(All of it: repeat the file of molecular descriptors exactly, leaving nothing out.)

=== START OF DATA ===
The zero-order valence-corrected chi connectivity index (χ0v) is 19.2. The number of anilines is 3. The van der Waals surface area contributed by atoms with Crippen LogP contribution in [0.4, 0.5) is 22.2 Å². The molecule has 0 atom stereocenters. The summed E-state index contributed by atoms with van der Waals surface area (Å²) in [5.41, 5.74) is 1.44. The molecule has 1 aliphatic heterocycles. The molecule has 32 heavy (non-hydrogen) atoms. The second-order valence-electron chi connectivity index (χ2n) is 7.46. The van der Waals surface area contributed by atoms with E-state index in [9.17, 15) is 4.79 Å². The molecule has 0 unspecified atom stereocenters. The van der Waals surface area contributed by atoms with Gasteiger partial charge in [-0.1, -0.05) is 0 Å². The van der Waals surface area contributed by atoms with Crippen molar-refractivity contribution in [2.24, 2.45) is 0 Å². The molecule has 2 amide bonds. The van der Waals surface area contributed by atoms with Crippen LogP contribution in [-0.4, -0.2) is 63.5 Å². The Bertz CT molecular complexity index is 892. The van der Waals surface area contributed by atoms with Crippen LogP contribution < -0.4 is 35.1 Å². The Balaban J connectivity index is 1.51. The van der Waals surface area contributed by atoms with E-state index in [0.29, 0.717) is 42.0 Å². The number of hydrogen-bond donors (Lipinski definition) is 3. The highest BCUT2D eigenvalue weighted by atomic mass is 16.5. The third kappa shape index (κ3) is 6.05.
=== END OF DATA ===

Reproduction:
The zero-order valence-corrected chi connectivity index (χ0v) is 19.2. The number of anilines is 3. The van der Waals surface area contributed by atoms with Crippen LogP contribution in [0.4, 0.5) is 22.2 Å². The molecule has 0 atom stereocenters. The summed E-state index contributed by atoms with van der Waals surface area (Å²) in [5.41, 5.74) is 1.44. The molecule has 1 aliphatic heterocycles. The molecule has 32 heavy (non-hydrogen) atoms. The second-order valence-electron chi connectivity index (χ2n) is 7.46. The van der Waals surface area contributed by atoms with E-state index in [9.17, 15) is 4.79 Å². The molecule has 0 unspecified atom stereocenters. The van der Waals surface area contributed by atoms with Gasteiger partial charge in [-0.1, -0.05) is 0 Å². The van der Waals surface area contributed by atoms with Crippen molar-refractivity contribution in [2.24, 2.45) is 0 Å². The molecule has 2 amide bonds. The van der Waals surface area contributed by atoms with Crippen LogP contribution in [-0.4, -0.2) is 63.5 Å². The Bertz CT molecular complexity index is 892. The van der Waals surface area contributed by atoms with Crippen LogP contribution < -0.4 is 35.1 Å². The Balaban J connectivity index is 1.51. The van der Waals surface area contributed by atoms with E-state index in [0.29, 0.717) is 42.0 Å². The number of hydrogen-bond donors (Lipinski definition) is 3. The highest BCUT2D eigenvalue weighted by atomic mass is 16.5. The third kappa shape index (κ3) is 6.05.